At the halfway stage of the Clacton & District League season, Nomads Panthers hold a 22-point lead at the top of Division One and look odds-on favourites to make it four titles in a row.

The energetic Sam Hume and much-improved John Hatley have capably filled the gap left by James Denyer in the Panthers’ ranks and, with Gill Locke and Colin Webber proving as reliable as ever, only a disaster of monumental proportions can prevent the Panthers taking top honours yet again.

If it looks almost done and dusted at the very top, four possible contenders – including three Windsor teams – are vying for the runners-up spot.

The excellent Felipe Rodriguez and Andy Vincent have been consistency personified for the Hawks which has seen them rise up the table, whilst the ever-dependable Eagles are always there-or-thereabouts and won’t be far away come the end of the season.

The Condors, with Colin Stallwood, Greg Green and Martin Hogg in their line-up, have the pedigree to be the best of the bunch – but their three top players have appeared together in the same team only once so far.

But Walton C, with the flair of Gary Young allied to the solidity of Derek Willis and energy of Paul Meikle, could be the team to spoil the Windsor party.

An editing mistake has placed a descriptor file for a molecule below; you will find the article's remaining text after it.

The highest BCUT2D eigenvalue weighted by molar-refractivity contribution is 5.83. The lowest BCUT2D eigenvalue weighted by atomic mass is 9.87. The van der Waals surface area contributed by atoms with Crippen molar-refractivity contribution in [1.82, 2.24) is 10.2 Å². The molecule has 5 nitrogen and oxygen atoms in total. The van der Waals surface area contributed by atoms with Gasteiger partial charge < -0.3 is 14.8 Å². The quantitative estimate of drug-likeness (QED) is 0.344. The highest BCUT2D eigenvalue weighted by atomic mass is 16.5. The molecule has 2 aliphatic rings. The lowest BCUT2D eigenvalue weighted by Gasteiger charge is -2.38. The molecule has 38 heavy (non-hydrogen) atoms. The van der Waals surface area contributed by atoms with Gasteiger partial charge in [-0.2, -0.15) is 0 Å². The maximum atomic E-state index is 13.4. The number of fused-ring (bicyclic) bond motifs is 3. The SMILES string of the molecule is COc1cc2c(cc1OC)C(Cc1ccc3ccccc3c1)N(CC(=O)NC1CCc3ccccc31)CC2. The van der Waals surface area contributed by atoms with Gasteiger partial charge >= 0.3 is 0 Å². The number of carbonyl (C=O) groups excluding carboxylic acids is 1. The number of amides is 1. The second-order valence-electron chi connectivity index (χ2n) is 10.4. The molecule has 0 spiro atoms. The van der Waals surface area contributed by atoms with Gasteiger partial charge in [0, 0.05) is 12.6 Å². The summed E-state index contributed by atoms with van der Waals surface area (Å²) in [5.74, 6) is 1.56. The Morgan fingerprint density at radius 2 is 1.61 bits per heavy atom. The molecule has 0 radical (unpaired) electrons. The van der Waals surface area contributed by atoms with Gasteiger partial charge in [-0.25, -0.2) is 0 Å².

Gavin Price has been Walton B’s top player which should ensure his team secure a mid-table finish, whilst Brotherhood C, with their mix of elite and journeymen players, should also find a niche in the middle of the table.

Brotherhood B’s Martin Edwards has shown good form and, with Gracie Edwards and David North providing excellent support, they have eliminated any relegation worries. And although it’s been something of an up-and-down season for Nomads Lions, they have enough quality to keep clear of trouble.

Brotherhood D, unexpectedly promoted to the top-flight last season, are rooted to the bottom but they continue to battle hard and, just before Christmas, had the satisfaction of recording a first win of the season.

Windsor Kestrels, 10 points away from the safety zone, are the second side facing the prospect of relegation, suffering as they do from having a line-up of four solid citizens but without one elite player to win them two or three points consistently every match.

It’s a three-horse race at the top of a competitive Division Two.

Nomads Tigers are one of only two unbeaten sides in the whole of the League and, with a squad comprising Daryl Lott, Roger Hance, John Marshall and John Bonner, they are more than capable of taking the title.

But there’s little to choose between the Tigers and Windsor Owls, for whom Frank Burbidge and Mark Salter have been in sparkling form. The two teams have been neck-and-neck all season and the eventual destination of the title may well depend on how the Owls cope with the expected absence of Woo Dy during the final quarter of the season.

However, don’t rule out the chances of Lawford whose regular threesome have shown, season after season, that they are a competitive outfit and, on their day, able to beat anyone in the Division.

Five teams, separated by just 12 points in the middle of the table, have been having their own private battle to determine who will take fourth position.